Bill Hamblin on the Documentary Hypothesis

Inigo Montoya Documentarians

Bill Hamblin has done a great service in providing a detailed outsider’s critique, repeating some of the frequent objections to the Documentary Hypothesis that gives us a chance to discuss and hopefully to reach greater clarity on the issue. Since Hamblin has shut down and deleted comments for anyone whose names don’t seem real enough to him, and (more important) since his 20-part attempted takedown of the Documentary Hypothesis (the theory that the first 5 books of the OT are the result of the c … [Read more...]

Some non-arguments against ordaining women to the LDS priesthood

I’m sure all these things have been said before and better, but in order to satisfy my need to respond to some of the assertions presented as self-evident arguments against opening the LDS priesthood to women, I collect my responses here. Here are my top five non-arguments [with a sixth I couldn’t resist]:1. Men and women are not the same.2. Women have moral authority.3. There is no scriptural precedent for ordaining women.4. There is scriptural precedent for the denial of equal t … [Read more...]

The Joseph Story in Genesis and the Documentary Hypothesis

A basic first step in grasping the meaning of a biblical text as it may have been intended to be understood by its original authors is to establish something of its literary history. Most biblical texts developed over a long period of time, beginning with the earliest forms of the texts that served particular ideological purposes in their original historical contexts, then undergoing a succession of various literary and editorial adaptations by scribes and priests for the purpose of creating new … [Read more...]

Things You Wouldn’t Think Might Go Together…

  About last Friday or so I was sitting under my rock reading from Ehrman’s and Holmes’ Text of the New Testament: Essays on the Status Quaestionis, which happens to be about textual criticism. I am not making this up – it was chapter 17, Wasserman’s essay on criteria.  So anyway, word filtered in that the Maxwell Institute had a new book collecting all the NT apocrypha and giving high quality pictures of the same, etc., etc.  And I thought to myself:  This is good news!  Textual criticism … [Read more...]

Korihor and the Defense of Secularism

Generally, Korihor is understood as a kind of anachronistic representation of secularism by many modern interpreters.  However, it is not at all clear that Korihor represents secularism.  Indeed, his confession notes that a religious experience is what motivated him.Secularism may be defined in various ways, and indeed has enjoyed a rigorous critical discussion over the past decade or so.  For the purposes of this post, I want to examine just two important ways for thinking about the se … [Read more...]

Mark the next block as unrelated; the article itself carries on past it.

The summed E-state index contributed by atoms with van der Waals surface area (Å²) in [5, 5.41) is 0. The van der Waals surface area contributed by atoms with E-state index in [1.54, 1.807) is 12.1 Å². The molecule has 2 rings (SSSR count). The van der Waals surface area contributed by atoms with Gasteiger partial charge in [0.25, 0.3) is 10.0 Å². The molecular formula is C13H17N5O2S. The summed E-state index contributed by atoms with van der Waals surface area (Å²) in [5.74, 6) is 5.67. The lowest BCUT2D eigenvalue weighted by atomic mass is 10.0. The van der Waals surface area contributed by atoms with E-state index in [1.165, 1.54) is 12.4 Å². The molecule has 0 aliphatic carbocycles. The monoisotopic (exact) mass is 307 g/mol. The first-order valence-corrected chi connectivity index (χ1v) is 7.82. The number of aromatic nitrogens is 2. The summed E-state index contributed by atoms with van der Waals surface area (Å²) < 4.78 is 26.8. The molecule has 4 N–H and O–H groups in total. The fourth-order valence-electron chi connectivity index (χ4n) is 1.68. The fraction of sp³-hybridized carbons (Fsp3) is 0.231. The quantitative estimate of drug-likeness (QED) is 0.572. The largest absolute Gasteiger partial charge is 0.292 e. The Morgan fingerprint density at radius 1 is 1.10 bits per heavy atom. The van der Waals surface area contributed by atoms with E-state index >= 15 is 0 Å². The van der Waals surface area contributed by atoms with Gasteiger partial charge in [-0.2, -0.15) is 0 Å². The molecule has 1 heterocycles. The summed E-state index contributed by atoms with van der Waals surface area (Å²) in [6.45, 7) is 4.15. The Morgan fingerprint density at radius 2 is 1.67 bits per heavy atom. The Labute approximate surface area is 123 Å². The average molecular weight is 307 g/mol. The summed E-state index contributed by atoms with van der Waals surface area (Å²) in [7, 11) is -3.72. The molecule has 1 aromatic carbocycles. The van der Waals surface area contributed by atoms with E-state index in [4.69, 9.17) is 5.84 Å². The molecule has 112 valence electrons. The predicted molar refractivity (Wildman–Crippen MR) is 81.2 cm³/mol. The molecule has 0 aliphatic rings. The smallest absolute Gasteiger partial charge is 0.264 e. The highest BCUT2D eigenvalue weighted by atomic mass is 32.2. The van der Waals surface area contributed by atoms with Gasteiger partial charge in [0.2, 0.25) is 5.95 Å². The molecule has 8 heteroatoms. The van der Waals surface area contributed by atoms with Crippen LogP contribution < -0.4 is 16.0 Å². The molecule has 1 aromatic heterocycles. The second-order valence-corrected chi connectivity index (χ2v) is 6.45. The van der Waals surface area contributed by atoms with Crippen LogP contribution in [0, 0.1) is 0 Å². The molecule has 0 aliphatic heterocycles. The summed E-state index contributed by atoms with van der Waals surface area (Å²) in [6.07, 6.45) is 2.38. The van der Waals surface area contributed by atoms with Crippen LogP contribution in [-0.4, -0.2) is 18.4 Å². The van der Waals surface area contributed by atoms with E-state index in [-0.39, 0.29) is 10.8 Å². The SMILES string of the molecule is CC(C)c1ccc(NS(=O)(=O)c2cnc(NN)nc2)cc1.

Exploring the Iconic Nature of the Book of Mormon: Part IIb – The Fluid Nature of the Text of the Book of Mormon

I here continue my series of posts dealing with the iconic nature of the Book of Mormon (BoM). For my introduction to this series, see here. For the first half of the current section on textual criticism and the BoM, see here.In my last post I gave a brief description of the various manuscripts and editions of the BoM. I would now like to examine what I have found to be several very interesting textual variants in the BoM textual witnesses. As I stated in my last post, anyone interested in … [Read more...]

Maimonides and a new Torah Scroll Controversy

Photo: Alma Mater Studiorum Universita' Di Bologna

My ears perked up when I heard the news that Mauro Perani, professor of Hebrew at the University of Bologna, has found what he believes is the world’s oldest complete Torah scroll. Perani was updating the University library's Hebrew manuscript catalogue in February, when he realized the scroll had been wrongly dated by the last cataloguer in 1889.The 1889 cataloguer, a Jew named Leonello Modona, had described the letters in the scroll as "an Italian script, rather clumsy-looking, in which c … [Read more...]

An (Updated) Bible Dictionary?

Let me just say upfront that I don’t have a problem in theory with the idea of a Bible dictionary accompanying the LDS version of the scriptures as a study help for members. Reading the Bible in English (or any other modern language for that matter) for devotional purposes these days presents enormous interpretive challenges, as it represents a translation (in the LDS case, a largely 400 year old translation) of a heterogeneous anthology of ancient Israelite, Jewish, and Christian literature tha … [Read more...]


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